Both traditional and digital publishers began to see a surge in paid subscriptions late in 2016. Readers began to subscribe after the presidential election and the trend has continued through Apirl 2017 according to Ken Doctor for Newsonomics. Legacy print titles like the New York Times, Washington Post, Boston Globe, The Atlantic, Financial Times, and The New Yorker are all seeing huge increases in digital subscriptions. Their publically traded stock prices have also climbed. UK-based Financial Times benefited from both a Brexit Bump and a Trump Bump according to Ken Doctor. Digital-only titles like Slate and ProPublica are feeling the love as well. Finally, NPR stations across the country are experiencing record-setting membership increases.
These outlets all have strong journalism and heavy political coverage in common. As the American people hear terms like ‘alternative facts,’ ‘ fake news,’ or that ‘the press is the opposition party,’ the importance of good journalism has become clear to many people. At a time when watchdog journalism is needed, trust in the media is at a low and newsrooms are understaffed after years of cost-cutting. The proliferation of fake news has made it difficult to know if what you are reading has any credibility. Top publishers are working to win readers trust. The Wall Street Journal ran ads with the tag line: “No tilt. Campaign coverage that is on the level,” and that their content is “created, curated and checked in a real newsroom.” The New York Times launched a campaign in January, using online ads urging readers to subscribe because “Truth. It needs your support”. More initiatives are in the works according to Chief Executive Officer Mark Thompson.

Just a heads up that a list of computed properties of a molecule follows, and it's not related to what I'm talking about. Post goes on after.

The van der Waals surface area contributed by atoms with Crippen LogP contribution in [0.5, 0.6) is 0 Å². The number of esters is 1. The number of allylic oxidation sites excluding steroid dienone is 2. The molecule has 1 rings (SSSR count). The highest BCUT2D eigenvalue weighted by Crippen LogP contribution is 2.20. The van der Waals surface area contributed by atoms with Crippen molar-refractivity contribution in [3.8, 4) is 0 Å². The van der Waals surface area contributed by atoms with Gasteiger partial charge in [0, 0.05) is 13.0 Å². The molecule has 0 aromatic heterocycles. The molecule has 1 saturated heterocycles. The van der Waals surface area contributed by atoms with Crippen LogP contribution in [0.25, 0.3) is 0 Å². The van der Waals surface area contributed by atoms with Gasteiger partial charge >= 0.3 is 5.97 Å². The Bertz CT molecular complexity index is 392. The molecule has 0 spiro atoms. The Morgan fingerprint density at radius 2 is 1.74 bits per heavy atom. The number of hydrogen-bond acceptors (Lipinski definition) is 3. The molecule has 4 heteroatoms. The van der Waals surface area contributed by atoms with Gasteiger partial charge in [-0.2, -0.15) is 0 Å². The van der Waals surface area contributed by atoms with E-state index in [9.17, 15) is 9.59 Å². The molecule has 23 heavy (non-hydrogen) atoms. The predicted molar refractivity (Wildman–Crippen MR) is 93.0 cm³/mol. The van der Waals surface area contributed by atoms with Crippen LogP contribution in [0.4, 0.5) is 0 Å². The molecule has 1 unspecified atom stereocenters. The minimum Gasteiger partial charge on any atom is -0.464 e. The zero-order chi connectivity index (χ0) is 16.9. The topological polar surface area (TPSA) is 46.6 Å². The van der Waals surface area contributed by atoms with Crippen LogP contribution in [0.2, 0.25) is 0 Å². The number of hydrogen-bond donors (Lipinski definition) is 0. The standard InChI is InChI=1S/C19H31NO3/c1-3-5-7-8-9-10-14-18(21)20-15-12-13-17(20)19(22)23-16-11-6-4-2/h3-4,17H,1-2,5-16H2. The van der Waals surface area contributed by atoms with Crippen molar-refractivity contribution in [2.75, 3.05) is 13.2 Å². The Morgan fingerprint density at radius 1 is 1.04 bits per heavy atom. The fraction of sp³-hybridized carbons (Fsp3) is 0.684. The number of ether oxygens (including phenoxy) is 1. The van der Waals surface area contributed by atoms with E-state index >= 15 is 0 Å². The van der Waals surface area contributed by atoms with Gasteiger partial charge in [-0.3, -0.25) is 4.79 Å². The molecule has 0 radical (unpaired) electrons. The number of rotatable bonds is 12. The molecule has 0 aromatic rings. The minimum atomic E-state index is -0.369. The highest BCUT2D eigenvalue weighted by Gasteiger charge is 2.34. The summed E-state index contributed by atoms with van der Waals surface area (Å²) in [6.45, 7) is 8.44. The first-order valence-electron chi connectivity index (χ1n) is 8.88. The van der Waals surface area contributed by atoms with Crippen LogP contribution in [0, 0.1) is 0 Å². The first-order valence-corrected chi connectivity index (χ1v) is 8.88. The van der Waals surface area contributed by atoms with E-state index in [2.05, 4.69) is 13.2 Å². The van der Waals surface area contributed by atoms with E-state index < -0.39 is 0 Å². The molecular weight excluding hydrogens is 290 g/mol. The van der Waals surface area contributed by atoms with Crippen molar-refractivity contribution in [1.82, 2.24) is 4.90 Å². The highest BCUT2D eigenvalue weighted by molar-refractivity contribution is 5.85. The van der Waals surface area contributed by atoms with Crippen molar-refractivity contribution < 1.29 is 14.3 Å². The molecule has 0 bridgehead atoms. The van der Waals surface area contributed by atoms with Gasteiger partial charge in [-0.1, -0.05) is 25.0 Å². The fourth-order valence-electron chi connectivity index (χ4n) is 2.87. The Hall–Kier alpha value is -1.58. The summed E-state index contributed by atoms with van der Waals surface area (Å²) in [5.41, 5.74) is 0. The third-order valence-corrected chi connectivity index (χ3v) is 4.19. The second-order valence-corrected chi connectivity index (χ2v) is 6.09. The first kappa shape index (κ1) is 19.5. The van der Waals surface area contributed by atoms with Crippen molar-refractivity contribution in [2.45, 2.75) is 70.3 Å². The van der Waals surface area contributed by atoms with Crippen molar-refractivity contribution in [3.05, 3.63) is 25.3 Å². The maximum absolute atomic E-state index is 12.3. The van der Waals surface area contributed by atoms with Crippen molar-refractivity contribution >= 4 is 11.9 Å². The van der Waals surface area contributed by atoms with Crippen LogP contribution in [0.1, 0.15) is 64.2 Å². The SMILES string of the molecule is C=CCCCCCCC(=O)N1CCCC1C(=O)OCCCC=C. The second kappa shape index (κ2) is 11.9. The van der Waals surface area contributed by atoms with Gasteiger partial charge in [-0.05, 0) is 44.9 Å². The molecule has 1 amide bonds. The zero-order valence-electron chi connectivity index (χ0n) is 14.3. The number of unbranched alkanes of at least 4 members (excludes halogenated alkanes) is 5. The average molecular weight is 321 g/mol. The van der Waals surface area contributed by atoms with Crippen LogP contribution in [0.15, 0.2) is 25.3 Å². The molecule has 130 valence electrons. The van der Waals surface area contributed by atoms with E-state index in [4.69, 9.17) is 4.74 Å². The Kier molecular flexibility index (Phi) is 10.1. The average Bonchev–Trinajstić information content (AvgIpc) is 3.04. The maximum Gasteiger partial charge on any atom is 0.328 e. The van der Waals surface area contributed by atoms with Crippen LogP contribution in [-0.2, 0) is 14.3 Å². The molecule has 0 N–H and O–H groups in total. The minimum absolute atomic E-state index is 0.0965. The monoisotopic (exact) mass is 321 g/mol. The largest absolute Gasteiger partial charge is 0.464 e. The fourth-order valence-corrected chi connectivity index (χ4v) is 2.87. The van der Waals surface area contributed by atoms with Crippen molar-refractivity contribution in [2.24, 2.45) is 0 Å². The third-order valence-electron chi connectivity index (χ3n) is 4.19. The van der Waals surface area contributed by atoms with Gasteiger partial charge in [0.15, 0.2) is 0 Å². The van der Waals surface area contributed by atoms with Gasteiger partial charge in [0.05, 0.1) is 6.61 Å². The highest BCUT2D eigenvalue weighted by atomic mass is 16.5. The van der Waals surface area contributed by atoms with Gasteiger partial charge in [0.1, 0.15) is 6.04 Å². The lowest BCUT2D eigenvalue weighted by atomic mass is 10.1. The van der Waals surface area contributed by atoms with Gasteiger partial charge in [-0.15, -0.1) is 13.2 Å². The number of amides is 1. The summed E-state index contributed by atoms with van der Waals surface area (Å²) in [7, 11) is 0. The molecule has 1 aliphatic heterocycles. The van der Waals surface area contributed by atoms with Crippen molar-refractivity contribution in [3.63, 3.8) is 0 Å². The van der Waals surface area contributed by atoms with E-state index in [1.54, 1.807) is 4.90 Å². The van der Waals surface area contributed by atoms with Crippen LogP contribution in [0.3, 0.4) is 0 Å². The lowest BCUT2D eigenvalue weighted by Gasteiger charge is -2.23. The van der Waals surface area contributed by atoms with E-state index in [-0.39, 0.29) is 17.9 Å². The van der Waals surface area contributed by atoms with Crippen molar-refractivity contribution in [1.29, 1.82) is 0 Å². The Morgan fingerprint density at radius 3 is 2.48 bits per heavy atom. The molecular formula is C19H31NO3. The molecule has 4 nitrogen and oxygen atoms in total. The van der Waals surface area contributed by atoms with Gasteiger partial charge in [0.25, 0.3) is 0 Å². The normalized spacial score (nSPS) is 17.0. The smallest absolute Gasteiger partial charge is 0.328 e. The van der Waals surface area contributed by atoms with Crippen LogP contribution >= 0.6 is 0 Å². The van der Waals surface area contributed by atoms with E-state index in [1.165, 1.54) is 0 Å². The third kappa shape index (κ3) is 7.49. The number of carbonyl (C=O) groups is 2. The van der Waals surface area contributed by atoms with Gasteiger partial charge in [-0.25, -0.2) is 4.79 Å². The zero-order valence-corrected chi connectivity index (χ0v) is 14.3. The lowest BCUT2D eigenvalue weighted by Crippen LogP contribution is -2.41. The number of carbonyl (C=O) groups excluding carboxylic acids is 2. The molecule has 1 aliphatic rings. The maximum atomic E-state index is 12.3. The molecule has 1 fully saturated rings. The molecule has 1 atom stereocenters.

The New Yorker now has 1.1 million print and digital subscribers — more than it has had since its founding 92 years ago. The magazine reported that it added 100,000 subscribers in the month of January 2017 alone. The New York Times passed the 3 million subscription threshold. New York’s public broadcast station WNYC gained 140% more members from November through January. Slate’s paywall product Slate Plus increased its subscriber base 66% since the election. The New York Times now earns 60% of revenue from subscriber sources, decreasing its reliance on advertisers.
Journalists report feeling emboldened and encouraged by the surge in support after years of dealing with the realities that free digital news had brought to the industry. Slate‘s Editor-in-Chief Jacob Weisberg said, “It’s just really heartening because it’s a message back. Our readers are saying, ‘You know, we recognized the significance of what you do, and we recognize that you don’t do it for free.’ ”